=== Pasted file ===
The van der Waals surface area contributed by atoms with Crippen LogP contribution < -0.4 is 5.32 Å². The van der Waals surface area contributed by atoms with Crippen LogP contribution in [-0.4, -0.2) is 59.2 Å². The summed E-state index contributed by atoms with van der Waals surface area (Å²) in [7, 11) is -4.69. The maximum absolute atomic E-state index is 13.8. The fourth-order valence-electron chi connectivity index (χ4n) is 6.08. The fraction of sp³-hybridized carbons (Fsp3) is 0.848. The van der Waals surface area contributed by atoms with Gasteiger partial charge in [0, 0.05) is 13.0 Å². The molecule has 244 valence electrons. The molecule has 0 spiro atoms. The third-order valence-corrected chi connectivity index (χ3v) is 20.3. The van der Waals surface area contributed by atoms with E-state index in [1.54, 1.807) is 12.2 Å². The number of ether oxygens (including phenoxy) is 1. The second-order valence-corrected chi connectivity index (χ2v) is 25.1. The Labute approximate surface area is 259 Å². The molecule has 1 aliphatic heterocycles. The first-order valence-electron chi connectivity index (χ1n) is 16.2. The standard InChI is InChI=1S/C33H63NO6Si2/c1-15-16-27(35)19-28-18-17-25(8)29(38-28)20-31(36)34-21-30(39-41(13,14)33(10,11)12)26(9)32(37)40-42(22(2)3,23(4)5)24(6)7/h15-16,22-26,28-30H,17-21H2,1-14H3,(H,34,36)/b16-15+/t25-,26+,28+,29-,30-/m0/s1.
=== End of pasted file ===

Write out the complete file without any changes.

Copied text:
The van der Waals surface area contributed by atoms with Crippen LogP contribution < -0.4 is 5.32 Å². The van der Waals surface area contributed by atoms with Crippen LogP contribution in [-0.4, -0.2) is 59.2 Å². The summed E-state index contributed by atoms with van der Waals surface area (Å²) in [7, 11) is -4.69. The maximum absolute atomic E-state index is 13.8. The fourth-order valence-electron chi connectivity index (χ4n) is 6.08. The fraction of sp³-hybridized carbons (Fsp3) is 0.848. The van der Waals surface area contributed by atoms with Gasteiger partial charge in [0, 0.05) is 13.0 Å². The molecule has 244 valence electrons. The molecule has 0 spiro atoms. The third-order valence-corrected chi connectivity index (χ3v) is 20.3. The van der Waals surface area contributed by atoms with E-state index in [1.54, 1.807) is 12.2 Å². The number of ether oxygens (including phenoxy) is 1. The second-order valence-corrected chi connectivity index (χ2v) is 25.1. The Labute approximate surface area is 259 Å². The molecule has 1 aliphatic heterocycles. The first-order valence-electron chi connectivity index (χ1n) is 16.2. The standard InChI is InChI=1S/C33H63NO6Si2/c1-15-16-27(35)19-28-18-17-25(8)29(38-28)20-31(36)34-21-30(39-41(13,14)33(10,11)12)26(9)32(37)40-42(22(2)3,23(4)5)24(6)7/h15-16,22-26,28-30H,17-21H2,1-14H3,(H,34,36)/b16-15+/t25-,26+,28+,29-,30-/m0/s1.